Breaking News
More () »

How Sears built an entire local neighborhood

In the early 1900s it was a radical idea: mail several thousand dollars to Sears Roebuck & Company, then wait for a train to deliver your new house in 12,000 pieces to be assembled. A nearly century-old neighborhood of railway-delivered Sears homes in Carlinville, Illinois, is a tourist attraction and a big part of the city’s history.

“It’s clean, got a good school system,” said longtime Carlinville resident Ben Strode. “It’s just a nice comfortable little town to live in.”

Strode and his wife Mary, both retired teachers, paid $6,500 for their Sears home in 1962.

“We’ve raised three children here,” said Strode. “Mary and I just finished our 63rd wedding anniversary yesterday.”

Like many of their neighbors, the Strodes take pride in their Sears house and its connection to Carlinville history.

“These are all Sears houses here and the next block is all Sears houses, and then you go that way three blocks,” Strode said, standing outside of his house. The Carlinville neighborhood is known as Standard Addition. Although Elgin, Illinois, has the highest number of Sears homes in the United States with more than 210, Carlinville is historically significant because it has the highest concentration of contiguous Sears homes in the nation, more than 150 in a 12-block neighborhood. It all started because of coal and oil.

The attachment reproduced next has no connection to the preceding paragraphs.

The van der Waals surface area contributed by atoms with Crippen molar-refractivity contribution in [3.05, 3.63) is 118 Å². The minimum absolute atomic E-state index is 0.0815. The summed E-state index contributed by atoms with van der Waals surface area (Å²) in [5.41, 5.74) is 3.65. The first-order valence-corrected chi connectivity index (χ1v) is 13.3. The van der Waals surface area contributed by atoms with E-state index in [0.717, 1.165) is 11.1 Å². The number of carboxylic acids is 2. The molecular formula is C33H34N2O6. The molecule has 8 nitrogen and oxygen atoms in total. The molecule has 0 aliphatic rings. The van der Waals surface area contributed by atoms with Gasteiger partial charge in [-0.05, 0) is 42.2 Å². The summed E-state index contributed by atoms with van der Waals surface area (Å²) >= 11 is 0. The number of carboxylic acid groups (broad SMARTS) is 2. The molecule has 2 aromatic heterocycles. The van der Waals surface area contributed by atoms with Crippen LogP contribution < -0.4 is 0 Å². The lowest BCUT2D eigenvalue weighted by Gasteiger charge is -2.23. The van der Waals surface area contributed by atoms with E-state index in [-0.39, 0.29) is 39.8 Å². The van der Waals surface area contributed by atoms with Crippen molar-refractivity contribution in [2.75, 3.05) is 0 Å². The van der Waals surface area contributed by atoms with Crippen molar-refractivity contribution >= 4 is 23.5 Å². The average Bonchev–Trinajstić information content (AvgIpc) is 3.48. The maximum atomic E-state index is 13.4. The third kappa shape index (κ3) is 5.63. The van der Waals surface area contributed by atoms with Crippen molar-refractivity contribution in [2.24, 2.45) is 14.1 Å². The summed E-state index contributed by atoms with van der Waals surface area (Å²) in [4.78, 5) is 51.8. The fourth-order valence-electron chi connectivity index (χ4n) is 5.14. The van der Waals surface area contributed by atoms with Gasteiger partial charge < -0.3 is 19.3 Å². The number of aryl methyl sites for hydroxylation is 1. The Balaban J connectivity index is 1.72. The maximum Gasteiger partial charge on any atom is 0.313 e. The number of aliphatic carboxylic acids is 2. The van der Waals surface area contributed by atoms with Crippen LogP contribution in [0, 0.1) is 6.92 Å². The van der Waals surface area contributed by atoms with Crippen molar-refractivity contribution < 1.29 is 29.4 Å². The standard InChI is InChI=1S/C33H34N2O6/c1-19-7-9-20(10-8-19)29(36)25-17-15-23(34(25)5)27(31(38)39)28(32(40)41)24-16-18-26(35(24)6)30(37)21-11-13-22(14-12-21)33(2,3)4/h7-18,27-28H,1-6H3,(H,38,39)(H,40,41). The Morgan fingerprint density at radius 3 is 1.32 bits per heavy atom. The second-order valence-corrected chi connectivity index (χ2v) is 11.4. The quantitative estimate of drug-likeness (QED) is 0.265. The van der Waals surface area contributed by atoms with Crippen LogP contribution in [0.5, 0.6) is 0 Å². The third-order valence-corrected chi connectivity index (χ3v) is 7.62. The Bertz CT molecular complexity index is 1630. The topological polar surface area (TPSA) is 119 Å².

In 1917, Standard Oil Company needed coal as part of the process for converting crude oil into gasoline, so the company purchased farmland that included the Carlinville Mine. To attract a reliable workforce including coal miners, Standard Oil made plans to build houses for prospective workers. As part of a $1 million order, Standard purchased more than 192 kit homes from Sears for workers in Carlinville, Wood River and Schoper. Of those houses, 156 kits went to Carlinville by train.

The kit homes ranged in cost from $1,100 to $4,600 and included as many as 12,000 pieces. Each kit included paint, varnish, roofing, windows, doors, hundreds of pounds of nails and a 75 page instruction book.

“It’s hard for the average person today to even fathom the idea of putting together 12,000 pieces of house,” said freelance writer Rosemary Thornton.

Over the decades, the story of Carlinville homes purchased from the Sears Roebuck catalogue, has become a favorite for writers and reporters. Thornton has a blog, www.searshomes.org, has written half a dozen books, and given hundreds of lectures on Sears homes.

“That’s one of the reasons they’re historically significant. They speak to a time in American history that is gone,” Thornton said.

That history is not lost on the Carlinville residents who own Sears homes, like Kerry Rinker.

“I am the owner of a Sears Warrenton,” said Rinker, identifying the specific model of her home. “The experts say the Warrenton is specific to Carlinville. There are no known other Warrentons outside of Carlinville.”

Tourists, many of them traveling Route 66 on motorcycles, often make a stop in Carlinville to visit Standard Addition to see the Sears homes.

“We have visitors from all over the world,” said Carlinville Mayor Deanna DeMuzio. “We have become a destination community where you can now see the beauty of what used to be our past history here with coal mining.”

For more information on Sears homes, www.searshomes.org